Children love units connected with animals and farm animals can provide lots of fun opportunities to practise sounds and phonics.

Jo Bertrand


  • Learning farm vocabulary: pig, sheep, cow, horse, chicken, hen, dogs, cat, goat, duck, rabbit, farmer, farm, stable, hay, grass, milk, eggs
  • Learning animal noises: quack, moo, miaow, woof, neigh, squawk, baa, etc
  • Learning greetings language: ‘How do you do?’ ‘My name is…’ ‘Pleased to meet you.’
  • Studying action verbs such as ‘eat’, ‘make’, ‘lay’, ‘go to bed’, ‘go to sleep’
    • telling the time
    • prepositions of place such as ‘behind’, in front of , next to…
  • Other language areas phonetics inspired by sounds found in the song ‘Old MacDonald had a farm’

Counting sheep (Age: 7+)
In Britain and other western cultures you can 'count sheep' to help you fall asleep. Find out if your pupils do the same thing.

  • Find out what time they go to bed and then what time they go to sleep. This can be used for a class survey.
  • They can ask other people in the class and then feedback on a class chart the results.
  • They will practise two questions ‘What time do you go to bed?’ and ‘What time to you go to sleep?’ while also practising the time – ‘At eight o’clock.’ ‘At half past eight.’
  • Draw a picture of a child asleep in bed with a dream cloud above her head and a row of sheep. You can use this to practise numbers with the children counting the number of sheep. Get them to imagine an actual dream and draw it on their picture.

Babe - Video work (Age: 10+)
Using video in class can change the pace and captivate your group of children. Excerpts you use should not be too long. A few minutes of film accompanied by language work can be much more interesting and effective than an hour and a half of watching the television with no objective other than filling in time.

  • Play the first few minutes of the film with no sound.
  • Get the children to feedback on what they saw. What do they think the film is about? A pig, a teacher or a child? Provide multiple choices to guide them.
  • In the first ten minutes of the film you have some scenes on the farm. Use these sequences to do some animal recognition work. They could then listen to the extract and then the older primary pupils could even make up a short dialogue between Babe and Fly, the sheep dog who ‘adopts’ Babe, the first time they meet. This could be a greetings conversation.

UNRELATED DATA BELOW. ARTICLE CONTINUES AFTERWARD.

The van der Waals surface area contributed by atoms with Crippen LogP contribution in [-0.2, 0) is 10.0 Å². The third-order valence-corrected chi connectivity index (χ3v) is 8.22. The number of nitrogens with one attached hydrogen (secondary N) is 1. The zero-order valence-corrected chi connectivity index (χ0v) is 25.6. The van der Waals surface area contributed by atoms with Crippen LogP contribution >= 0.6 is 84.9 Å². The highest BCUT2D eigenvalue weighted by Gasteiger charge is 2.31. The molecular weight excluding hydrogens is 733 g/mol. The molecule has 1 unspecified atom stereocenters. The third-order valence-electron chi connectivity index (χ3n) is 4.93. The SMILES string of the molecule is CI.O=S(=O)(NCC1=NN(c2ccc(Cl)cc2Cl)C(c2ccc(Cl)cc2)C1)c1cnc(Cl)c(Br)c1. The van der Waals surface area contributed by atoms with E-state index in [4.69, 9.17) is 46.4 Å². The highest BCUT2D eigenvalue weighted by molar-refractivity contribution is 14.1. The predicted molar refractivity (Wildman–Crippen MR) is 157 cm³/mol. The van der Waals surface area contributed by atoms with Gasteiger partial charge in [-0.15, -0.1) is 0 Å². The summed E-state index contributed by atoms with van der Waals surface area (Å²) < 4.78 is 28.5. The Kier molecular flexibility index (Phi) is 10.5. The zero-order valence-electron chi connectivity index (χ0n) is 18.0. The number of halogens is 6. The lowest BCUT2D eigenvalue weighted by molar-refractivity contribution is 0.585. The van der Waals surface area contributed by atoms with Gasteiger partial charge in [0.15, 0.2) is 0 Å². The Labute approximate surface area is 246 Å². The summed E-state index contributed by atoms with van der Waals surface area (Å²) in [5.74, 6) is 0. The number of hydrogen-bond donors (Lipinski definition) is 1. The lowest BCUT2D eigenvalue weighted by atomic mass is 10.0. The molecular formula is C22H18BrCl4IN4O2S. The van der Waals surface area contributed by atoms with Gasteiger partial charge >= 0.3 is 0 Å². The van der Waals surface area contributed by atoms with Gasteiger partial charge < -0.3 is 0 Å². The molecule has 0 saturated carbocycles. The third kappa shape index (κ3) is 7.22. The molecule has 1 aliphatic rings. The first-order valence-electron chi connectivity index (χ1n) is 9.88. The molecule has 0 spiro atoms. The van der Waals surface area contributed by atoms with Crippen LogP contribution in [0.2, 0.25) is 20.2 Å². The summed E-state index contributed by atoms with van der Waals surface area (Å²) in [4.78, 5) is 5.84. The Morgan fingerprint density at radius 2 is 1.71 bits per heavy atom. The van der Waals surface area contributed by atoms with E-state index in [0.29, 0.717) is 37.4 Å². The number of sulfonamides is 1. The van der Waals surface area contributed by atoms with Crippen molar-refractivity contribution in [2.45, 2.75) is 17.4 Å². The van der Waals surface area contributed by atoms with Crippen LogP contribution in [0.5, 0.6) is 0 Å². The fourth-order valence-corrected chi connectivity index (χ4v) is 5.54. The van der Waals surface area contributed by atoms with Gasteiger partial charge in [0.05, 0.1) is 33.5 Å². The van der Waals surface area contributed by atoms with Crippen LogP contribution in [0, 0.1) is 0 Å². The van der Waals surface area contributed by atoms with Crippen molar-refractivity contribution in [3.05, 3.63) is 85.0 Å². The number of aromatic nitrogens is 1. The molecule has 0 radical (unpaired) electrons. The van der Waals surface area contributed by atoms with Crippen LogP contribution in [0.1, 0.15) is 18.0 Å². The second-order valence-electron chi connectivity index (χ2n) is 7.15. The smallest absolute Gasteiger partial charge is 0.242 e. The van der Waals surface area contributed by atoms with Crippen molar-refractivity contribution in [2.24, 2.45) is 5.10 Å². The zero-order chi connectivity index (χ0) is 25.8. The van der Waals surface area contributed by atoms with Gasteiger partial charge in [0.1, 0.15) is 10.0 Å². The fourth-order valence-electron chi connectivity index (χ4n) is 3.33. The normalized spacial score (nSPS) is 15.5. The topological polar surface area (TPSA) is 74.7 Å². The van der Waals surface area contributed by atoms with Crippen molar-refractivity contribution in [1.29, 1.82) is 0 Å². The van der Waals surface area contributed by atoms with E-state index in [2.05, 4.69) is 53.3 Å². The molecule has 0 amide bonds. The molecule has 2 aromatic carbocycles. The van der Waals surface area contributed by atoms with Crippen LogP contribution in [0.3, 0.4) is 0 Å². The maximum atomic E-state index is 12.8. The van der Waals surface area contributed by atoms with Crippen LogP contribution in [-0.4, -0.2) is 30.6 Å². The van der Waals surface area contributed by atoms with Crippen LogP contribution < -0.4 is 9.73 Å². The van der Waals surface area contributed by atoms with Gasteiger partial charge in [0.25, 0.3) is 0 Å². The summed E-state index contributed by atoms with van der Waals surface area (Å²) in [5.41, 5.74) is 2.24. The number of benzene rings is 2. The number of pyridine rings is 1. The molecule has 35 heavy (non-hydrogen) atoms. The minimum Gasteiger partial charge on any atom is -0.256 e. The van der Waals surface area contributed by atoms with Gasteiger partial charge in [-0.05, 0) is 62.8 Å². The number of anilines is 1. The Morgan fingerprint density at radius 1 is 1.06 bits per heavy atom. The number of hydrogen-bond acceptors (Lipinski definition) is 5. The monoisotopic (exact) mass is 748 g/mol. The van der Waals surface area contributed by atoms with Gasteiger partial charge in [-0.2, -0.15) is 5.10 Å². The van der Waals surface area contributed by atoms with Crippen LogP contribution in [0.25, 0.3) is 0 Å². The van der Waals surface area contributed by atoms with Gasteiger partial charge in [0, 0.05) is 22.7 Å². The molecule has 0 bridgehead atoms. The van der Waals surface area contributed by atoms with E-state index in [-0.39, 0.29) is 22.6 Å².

Animals and animal sounds (Age: 4+)
Provide the flashcards yourself or spend a little time with the children making a flashcard each. Laminate flashcards so you can use them again and again.

  • Put the children into pairs and distribute flashcards of about ten farm animals.
  • One person holds up a card without being able to see it themselves.
  • Their partner must make the noise the animal makes for the person who’s holding the card to be able to guess the animal.
  • They should be familiar with at least some of the names. You can fill in the gaps as you monitor.


The Farmer’s in his Den – new words (Age: 5+)
This can be done as a sitting down song if space is limited or as a circle with designated farmers and animals.

  • It is more interesting for the children if you change the words of this song. It allows for many more animals.
  • Try using a different animal for each verse and include either the noise they make or what they eat or do on the farm.
  • The children can mime the animals as they join the central group of children. e.g.
    • The hens lay an egg
    • The rabbits like carrots
    • The cows make the milk
    • The horses eat the hay
    • The sheep eat the grass

Three little ducks
This is another popular song that you can tie in with your farm unit. Make sure you use props (rubber ducks), finger movements or bodily actions to act out this song. It’s repetitive enough that the children very quickly pick it up and enjoy participating.

Three little ducks went swimming one day
Over the hills and far away
But only two little ducks came back.

Two little ducks went swimming one day
Over the hills and far away
But only one little duck came back.

One little duck went swimming one day
Over the hills and far away
But now no little ducks came back.

No little ducks went swimming one day
Over the hills and far away
And all three little ducks came back.

Old Macdonald had a farm
No farm unit would be complete without this classic song that children love to sing. The chorus with ‘ee i ee i oh’ lends itself particularly well to introducing phonetic work.

  • You can split the board into three columns and put the three phonetic sounds at the top of the columns.
  • Together you can build up a picture gallery of words with the same sound in them. In can be things you find on a farm (difficult), just words in English they know (easier), or provide them with a list of farm words which they have to place in the correct group (the most controlled version).
  • With the very young learners content yourself with singing the song with them. Give groups different animal sounds to do.

Art work - Farm scene
Draw an empty farm scene and photocopy it.

  • The children can stick or draw small flashcards of animals onto their farm scene. You tell them where the animals go, they listen and stick.
  • You can use this activity to practise recognition of prepositions of place such as next to, behind, in front of etc.

Internet links

The LearnEnglish Kids website has lots of activities related to farm animals:


Language Level


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